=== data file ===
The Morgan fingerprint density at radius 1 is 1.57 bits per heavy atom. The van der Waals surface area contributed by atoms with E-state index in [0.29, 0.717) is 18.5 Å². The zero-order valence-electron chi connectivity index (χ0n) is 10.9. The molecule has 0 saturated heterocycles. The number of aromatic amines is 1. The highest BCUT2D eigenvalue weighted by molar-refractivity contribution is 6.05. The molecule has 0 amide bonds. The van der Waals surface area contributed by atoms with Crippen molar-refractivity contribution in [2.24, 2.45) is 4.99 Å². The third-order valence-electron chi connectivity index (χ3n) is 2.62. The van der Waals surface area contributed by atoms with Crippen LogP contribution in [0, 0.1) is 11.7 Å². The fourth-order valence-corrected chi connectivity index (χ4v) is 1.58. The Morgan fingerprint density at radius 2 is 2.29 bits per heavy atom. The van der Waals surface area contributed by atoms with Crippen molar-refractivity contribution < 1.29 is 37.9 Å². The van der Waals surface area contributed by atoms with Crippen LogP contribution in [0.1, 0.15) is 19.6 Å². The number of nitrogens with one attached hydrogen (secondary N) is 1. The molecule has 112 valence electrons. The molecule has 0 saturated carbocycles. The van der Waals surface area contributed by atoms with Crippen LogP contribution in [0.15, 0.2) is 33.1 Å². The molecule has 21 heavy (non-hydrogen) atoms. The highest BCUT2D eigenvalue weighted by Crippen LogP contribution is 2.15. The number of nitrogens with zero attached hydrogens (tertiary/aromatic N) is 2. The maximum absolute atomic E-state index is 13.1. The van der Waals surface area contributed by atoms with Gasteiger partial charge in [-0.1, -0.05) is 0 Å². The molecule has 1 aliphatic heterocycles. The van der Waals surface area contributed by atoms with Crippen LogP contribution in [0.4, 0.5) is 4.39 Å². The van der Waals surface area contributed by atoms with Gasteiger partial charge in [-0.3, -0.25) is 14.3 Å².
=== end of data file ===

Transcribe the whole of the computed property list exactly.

The Morgan fingerprint density at radius 1 is 1.57 bits per heavy atom. The van der Waals surface area contributed by atoms with E-state index in [0.29, 0.717) is 18.5 Å². The zero-order valence-electron chi connectivity index (χ0n) is 10.9. The molecule has 0 saturated heterocycles. The number of aromatic amines is 1. The highest BCUT2D eigenvalue weighted by molar-refractivity contribution is 6.05. The molecule has 0 amide bonds. The van der Waals surface area contributed by atoms with Crippen molar-refractivity contribution in [2.24, 2.45) is 4.99 Å². The third-order valence-electron chi connectivity index (χ3n) is 2.62. The van der Waals surface area contributed by atoms with Crippen LogP contribution in [0, 0.1) is 11.7 Å². The fourth-order valence-corrected chi connectivity index (χ4v) is 1.58. The Morgan fingerprint density at radius 2 is 2.29 bits per heavy atom. The van der Waals surface area contributed by atoms with Crippen molar-refractivity contribution < 1.29 is 37.9 Å². The van der Waals surface area contributed by atoms with Crippen LogP contribution in [0.1, 0.15) is 19.6 Å². The number of nitrogens with one attached hydrogen (secondary N) is 1. The molecule has 112 valence electrons. The molecule has 0 saturated carbocycles. The van der Waals surface area contributed by atoms with Crippen LogP contribution in [0.15, 0.2) is 33.1 Å². The molecule has 21 heavy (non-hydrogen) atoms. The highest BCUT2D eigenvalue weighted by Crippen LogP contribution is 2.15. The number of nitrogens with zero attached hydrogens (tertiary/aromatic N) is 2. The maximum absolute atomic E-state index is 13.1. The van der Waals surface area contributed by atoms with Gasteiger partial charge in [-0.1, -0.05) is 0 Å². The molecule has 1 aliphatic heterocycles. The van der Waals surface area contributed by atoms with Crippen LogP contribution in [0.4, 0.5) is 4.39 Å². The van der Waals surface area contributed by atoms with Gasteiger partial charge in [-0.3, -0.25) is 14.3 Å².